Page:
A measure, just signed into law by President Obama, would prohibit chemical companies from classifying safety information as “sensitive” in an effort to keep it from becoming public. The new law is in response to a workplace explosion that caused two fatalities.
Senator Jay Rockefeller (D-WV) originally drafted The American Communities Right to Public Information Act as a separate piece of legislation. It was passed into law as part of an appropriations bill for The Department of Homeland Security.
The amendment makes clear that the Sensitive Security Information designation created by recent homeland security laws can’t be used to withhold information that the government should share with the public.
The legislation was drafted in response to the Bayer CropScience explosion in August 2008 that killed two workers in Institute, WV.
The U.S. House Energy and Commerce Committee accused Bayer of using a “campaign of secrecy” regarding the explosion.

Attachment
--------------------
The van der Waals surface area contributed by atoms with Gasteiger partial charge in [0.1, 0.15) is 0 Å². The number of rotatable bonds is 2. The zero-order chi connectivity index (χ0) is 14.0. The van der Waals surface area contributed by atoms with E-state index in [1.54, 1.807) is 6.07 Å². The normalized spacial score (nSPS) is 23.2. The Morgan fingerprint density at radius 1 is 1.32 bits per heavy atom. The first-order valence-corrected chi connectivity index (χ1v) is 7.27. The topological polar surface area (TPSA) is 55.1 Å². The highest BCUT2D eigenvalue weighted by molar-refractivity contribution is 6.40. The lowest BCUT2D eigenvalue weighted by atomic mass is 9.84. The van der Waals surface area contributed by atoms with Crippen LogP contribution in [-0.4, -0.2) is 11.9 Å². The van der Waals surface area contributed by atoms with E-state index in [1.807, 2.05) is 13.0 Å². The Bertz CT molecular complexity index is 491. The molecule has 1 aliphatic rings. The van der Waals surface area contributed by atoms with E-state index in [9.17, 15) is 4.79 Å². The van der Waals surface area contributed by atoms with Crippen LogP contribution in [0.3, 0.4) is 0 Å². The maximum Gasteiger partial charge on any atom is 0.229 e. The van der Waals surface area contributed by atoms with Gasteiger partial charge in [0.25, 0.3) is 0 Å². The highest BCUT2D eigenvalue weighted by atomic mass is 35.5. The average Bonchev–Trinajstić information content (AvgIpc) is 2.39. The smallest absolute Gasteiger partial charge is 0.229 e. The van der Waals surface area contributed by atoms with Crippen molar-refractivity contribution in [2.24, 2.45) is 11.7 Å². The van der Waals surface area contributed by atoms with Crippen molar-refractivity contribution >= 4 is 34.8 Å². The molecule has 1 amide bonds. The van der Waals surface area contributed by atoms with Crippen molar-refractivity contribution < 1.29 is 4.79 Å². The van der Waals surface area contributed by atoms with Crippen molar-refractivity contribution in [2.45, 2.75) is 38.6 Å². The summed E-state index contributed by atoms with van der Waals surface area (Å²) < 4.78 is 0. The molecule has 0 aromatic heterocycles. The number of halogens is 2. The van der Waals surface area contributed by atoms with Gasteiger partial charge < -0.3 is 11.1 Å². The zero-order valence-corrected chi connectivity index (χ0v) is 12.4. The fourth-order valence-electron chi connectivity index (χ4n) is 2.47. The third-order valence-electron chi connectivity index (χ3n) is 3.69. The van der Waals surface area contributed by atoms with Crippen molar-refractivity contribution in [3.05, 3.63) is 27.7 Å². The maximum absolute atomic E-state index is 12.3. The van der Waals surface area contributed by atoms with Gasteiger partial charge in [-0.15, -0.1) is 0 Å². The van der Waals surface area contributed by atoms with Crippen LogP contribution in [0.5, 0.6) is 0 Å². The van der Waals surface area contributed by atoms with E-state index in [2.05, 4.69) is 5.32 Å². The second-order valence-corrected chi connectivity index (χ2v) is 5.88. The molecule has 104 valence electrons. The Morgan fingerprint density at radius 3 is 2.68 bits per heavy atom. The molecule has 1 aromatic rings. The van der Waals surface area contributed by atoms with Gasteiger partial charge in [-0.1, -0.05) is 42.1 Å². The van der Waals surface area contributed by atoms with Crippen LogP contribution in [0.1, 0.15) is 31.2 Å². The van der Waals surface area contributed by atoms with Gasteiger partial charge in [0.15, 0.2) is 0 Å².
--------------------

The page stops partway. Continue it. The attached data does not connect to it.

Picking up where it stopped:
The committee said Bayer withheld critical information from emergency responders and investigators from the U.S. Chemical Safety Board.
The appropriations bill says information may not be designated as security sensitive “to conceal a violation of law, inefficiency, or administrative error … to prevent embarrassment to a person, organization or agency … to restrain competition … or to prevent or delay the release of information that doesn’t require protection in the interest of transportation security, including basic scientific research information.”